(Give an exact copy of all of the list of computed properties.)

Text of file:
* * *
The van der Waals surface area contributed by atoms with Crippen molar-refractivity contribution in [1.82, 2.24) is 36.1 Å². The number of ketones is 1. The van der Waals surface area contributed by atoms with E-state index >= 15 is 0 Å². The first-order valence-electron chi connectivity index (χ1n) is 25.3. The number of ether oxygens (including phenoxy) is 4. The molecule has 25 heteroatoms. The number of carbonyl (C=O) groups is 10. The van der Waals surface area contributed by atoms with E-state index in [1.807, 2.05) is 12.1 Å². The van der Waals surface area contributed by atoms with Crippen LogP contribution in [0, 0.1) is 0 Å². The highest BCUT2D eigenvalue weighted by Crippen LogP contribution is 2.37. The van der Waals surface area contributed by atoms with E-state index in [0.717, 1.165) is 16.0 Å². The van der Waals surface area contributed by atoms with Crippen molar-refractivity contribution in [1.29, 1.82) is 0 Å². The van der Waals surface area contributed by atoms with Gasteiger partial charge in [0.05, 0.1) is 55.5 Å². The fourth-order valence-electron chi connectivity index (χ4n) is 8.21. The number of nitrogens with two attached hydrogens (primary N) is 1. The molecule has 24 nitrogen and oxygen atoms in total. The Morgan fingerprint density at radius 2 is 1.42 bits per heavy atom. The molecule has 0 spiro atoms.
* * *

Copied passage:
The van der Waals surface area contributed by atoms with Crippen molar-refractivity contribution in [1.82, 2.24) is 36.1 Å². The number of ketones is 1. The van der Waals surface area contributed by atoms with E-state index >= 15 is 0 Å². The first-order valence-electron chi connectivity index (χ1n) is 25.3. The number of ether oxygens (including phenoxy) is 4. The molecule has 25 heteroatoms. The number of carbonyl (C=O) groups is 10. The van der Waals surface area contributed by atoms with E-state index in [1.807, 2.05) is 12.1 Å². The van der Waals surface area contributed by atoms with Crippen LogP contribution in [0, 0.1) is 0 Å². The highest BCUT2D eigenvalue weighted by Crippen LogP contribution is 2.37. The van der Waals surface area contributed by atoms with E-state index in [0.717, 1.165) is 16.0 Å². The van der Waals surface area contributed by atoms with Crippen molar-refractivity contribution in [1.29, 1.82) is 0 Å². The van der Waals surface area contributed by atoms with Gasteiger partial charge in [0.05, 0.1) is 55.5 Å². The fourth-order valence-electron chi connectivity index (χ4n) is 8.21. The number of nitrogens with two attached hydrogens (primary N) is 1. The molecule has 24 nitrogen and oxygen atoms in total. The Morgan fingerprint density at radius 2 is 1.42 bits per heavy atom. The molecule has 0 spiro atoms.